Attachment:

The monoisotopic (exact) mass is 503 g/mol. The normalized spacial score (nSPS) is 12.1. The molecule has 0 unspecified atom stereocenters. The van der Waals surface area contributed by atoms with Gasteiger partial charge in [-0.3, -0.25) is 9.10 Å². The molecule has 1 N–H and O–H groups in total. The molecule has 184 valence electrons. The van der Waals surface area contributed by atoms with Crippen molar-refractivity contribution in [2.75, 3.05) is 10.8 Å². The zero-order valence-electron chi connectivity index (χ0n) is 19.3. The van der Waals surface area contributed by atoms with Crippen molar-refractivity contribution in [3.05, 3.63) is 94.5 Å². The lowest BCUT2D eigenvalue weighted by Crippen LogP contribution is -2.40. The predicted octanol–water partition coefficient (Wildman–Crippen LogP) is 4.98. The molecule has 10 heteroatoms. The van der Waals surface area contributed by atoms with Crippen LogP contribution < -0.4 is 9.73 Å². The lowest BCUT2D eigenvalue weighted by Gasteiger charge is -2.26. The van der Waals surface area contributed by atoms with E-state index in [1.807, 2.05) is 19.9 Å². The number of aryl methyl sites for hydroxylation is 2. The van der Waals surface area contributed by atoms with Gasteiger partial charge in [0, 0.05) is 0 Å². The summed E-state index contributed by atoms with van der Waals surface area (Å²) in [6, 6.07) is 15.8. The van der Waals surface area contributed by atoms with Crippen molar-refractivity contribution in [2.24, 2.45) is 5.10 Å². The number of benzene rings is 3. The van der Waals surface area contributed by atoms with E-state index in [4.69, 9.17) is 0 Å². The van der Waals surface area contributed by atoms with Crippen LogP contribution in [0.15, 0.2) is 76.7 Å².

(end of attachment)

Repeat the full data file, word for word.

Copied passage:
The monoisotopic (exact) mass is 503 g/mol. The normalized spacial score (nSPS) is 12.1. The molecule has 0 unspecified atom stereocenters. The van der Waals surface area contributed by atoms with Gasteiger partial charge in [-0.3, -0.25) is 9.10 Å². The molecule has 1 N–H and O–H groups in total. The molecule has 184 valence electrons. The van der Waals surface area contributed by atoms with Crippen molar-refractivity contribution in [2.75, 3.05) is 10.8 Å². The zero-order valence-electron chi connectivity index (χ0n) is 19.3. The van der Waals surface area contributed by atoms with Crippen molar-refractivity contribution in [3.05, 3.63) is 94.5 Å². The lowest BCUT2D eigenvalue weighted by Crippen LogP contribution is -2.40. The predicted octanol–water partition coefficient (Wildman–Crippen LogP) is 4.98. The molecule has 10 heteroatoms. The van der Waals surface area contributed by atoms with Crippen LogP contribution < -0.4 is 9.73 Å². The lowest BCUT2D eigenvalue weighted by Gasteiger charge is -2.26. The van der Waals surface area contributed by atoms with E-state index in [1.807, 2.05) is 19.9 Å². The number of aryl methyl sites for hydroxylation is 2. The van der Waals surface area contributed by atoms with Gasteiger partial charge in [0, 0.05) is 0 Å². The summed E-state index contributed by atoms with van der Waals surface area (Å²) in [6, 6.07) is 15.8. The van der Waals surface area contributed by atoms with Crippen molar-refractivity contribution in [2.24, 2.45) is 5.10 Å². The number of benzene rings is 3. The van der Waals surface area contributed by atoms with E-state index in [4.69, 9.17) is 0 Å². The van der Waals surface area contributed by atoms with Crippen LogP contribution in [0.15, 0.2) is 76.7 Å².